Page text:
The application of such a system to climate science is not necessarily regulatory, but methodological for evaluating existing evidence in focussed systematic reviews. This would not be expensive, or require an overhaul or massive retraining of climate scientists as Michael Tobis fears. It would provide a positive incentive for studies to be structured in ways that have been proven to yield more reliable results, with less personal bias. It would help to build a climate of trust.

For example, a review commission might stipulate that all evidence is to be level 3 and above, requiring at least publicly archived data. This would eliminate a great deal of studies cited in the IPCC review. It would however provide a strong incentive for archiving data the next time around.

A blind trial of climate models need not be any more expensive than comparison trials as they are currently conducted. As an example, accuracy of a range of niche modeling methods were evaluated in a blind trial reported here.

It would be recognized that the IPCC is just another review, and an unstructured and biased one at that. Its main in-scope goal is to find a human influence on climate, and the range of reasons for climate change are out-of-scope, creating a systematic bias against natural explanations for climate change. This predeliction is clearly stated in its reward of a Nobel Peace Prize for:

“for their efforts to build up and disseminate greater knowledge about man-made climate change, and to lay the foundations for the measures that are needed to counteract such change”

So my solution is not one thats tend to one extreme or the other, from cries of “fraud” to blind acceptance of IPCC as gospel truth. The solution is just to keep it in perspective, and for those who are financially impacted by the implications to conduct their own structured reviews of key components of the case, and let these be a guide to their policy decisions.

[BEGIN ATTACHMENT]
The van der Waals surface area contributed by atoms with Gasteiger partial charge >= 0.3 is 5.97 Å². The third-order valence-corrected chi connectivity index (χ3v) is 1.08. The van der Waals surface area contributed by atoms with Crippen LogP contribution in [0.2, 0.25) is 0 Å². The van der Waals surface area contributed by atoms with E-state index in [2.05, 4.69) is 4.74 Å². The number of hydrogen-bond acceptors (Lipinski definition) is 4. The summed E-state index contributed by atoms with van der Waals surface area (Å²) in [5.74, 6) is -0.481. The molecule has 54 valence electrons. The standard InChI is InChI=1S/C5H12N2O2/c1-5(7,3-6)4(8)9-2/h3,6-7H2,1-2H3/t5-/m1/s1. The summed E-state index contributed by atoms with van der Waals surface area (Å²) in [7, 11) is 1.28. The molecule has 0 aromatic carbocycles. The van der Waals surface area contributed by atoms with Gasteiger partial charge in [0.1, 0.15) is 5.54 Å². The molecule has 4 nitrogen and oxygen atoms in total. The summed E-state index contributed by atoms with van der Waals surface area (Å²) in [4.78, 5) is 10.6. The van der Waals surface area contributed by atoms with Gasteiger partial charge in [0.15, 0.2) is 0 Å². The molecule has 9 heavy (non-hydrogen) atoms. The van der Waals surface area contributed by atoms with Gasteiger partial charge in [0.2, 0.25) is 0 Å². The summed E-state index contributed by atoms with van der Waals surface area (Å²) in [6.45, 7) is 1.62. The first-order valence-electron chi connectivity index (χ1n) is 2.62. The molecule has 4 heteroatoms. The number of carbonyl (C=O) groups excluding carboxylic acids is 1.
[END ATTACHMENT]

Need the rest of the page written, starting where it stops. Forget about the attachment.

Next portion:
Introduction to Carbon Credits

The carbon credit scheme was set up to allow EU countries or companies that fail to meet designated emission reduction targets to avoid paying penalties by purchasing carbon credits. Carbon credits are issued on projects around the world that result in reductions in the emissions of greenhouse gases. They are also a traded by brokers to facilitate exchange. For example the Multi Commodity Exchange of India (MCX) has become first exchange in Asia to trade carbon credits. India has apparently generated some 30 million carbon credits and has roughly another 140 million to push into the world market.


A ‘trade’ occurs when carbon credits are secured and then surrendered or acquitted through an accredited carbon broker, carbon exchange or carbon registry. For people that want to reduce their carbon footprint, carbon credits can be purchased and (sometimes) exchanged with other environmental organizations. I have noticed a slew of websites appearing on the net that sell carbon credits to people that want to offset the carbon emissions produced as a by-product of the goods and services they consume. But what do you really get for your carbon credits? Origin Energy for $17.50 sells a gift certificate and a promise to offset 1 tonne of carbon in recognized carbon reduction activities such as energy efficiency projects, renewable energy or low-emission generation, carbon sequestration and industrial abatement like fuel substitution.


Credits can be exchanged between businesses or bought and sold in international markets at the prevailing market price. For example Origin’s Carbon Reduction Scheme can be used to finance carbon reduction schemes between trading partners and around the world. Credits are awarded to countries or groups that have reduced their green house gases below their emission quota. The quality of the credits is based in part on the validation process and sophistication of the fund or development company that acted as the sponsor to the carbon project. Once purchasing an allowance of credits, each unit gives the owner the right to emit one metric tonne of carbon dioxide or other equivalent greenhouse gas.


Prices change and exchange rates fluctuate. Carbon prices are normally quoted in Euros per tonne of carbon dioxide or its equivalent (CO2e). The price range people were getting used to was about Euro 15 or maybe less per tonne of carbon. Unfortunately, there’s a hitch in this scheme that threatens to totally derail it: carbon prices are plummeting due to an excess supply. This time last year credits fell to less than 9 cents. Never mind, the UN will restore confidence in its beleaguered Clean Development Mechanism (CDM) carbon offsetting scheme and drive up the cost of carbon credits, according to a new report released on 24 June 2008.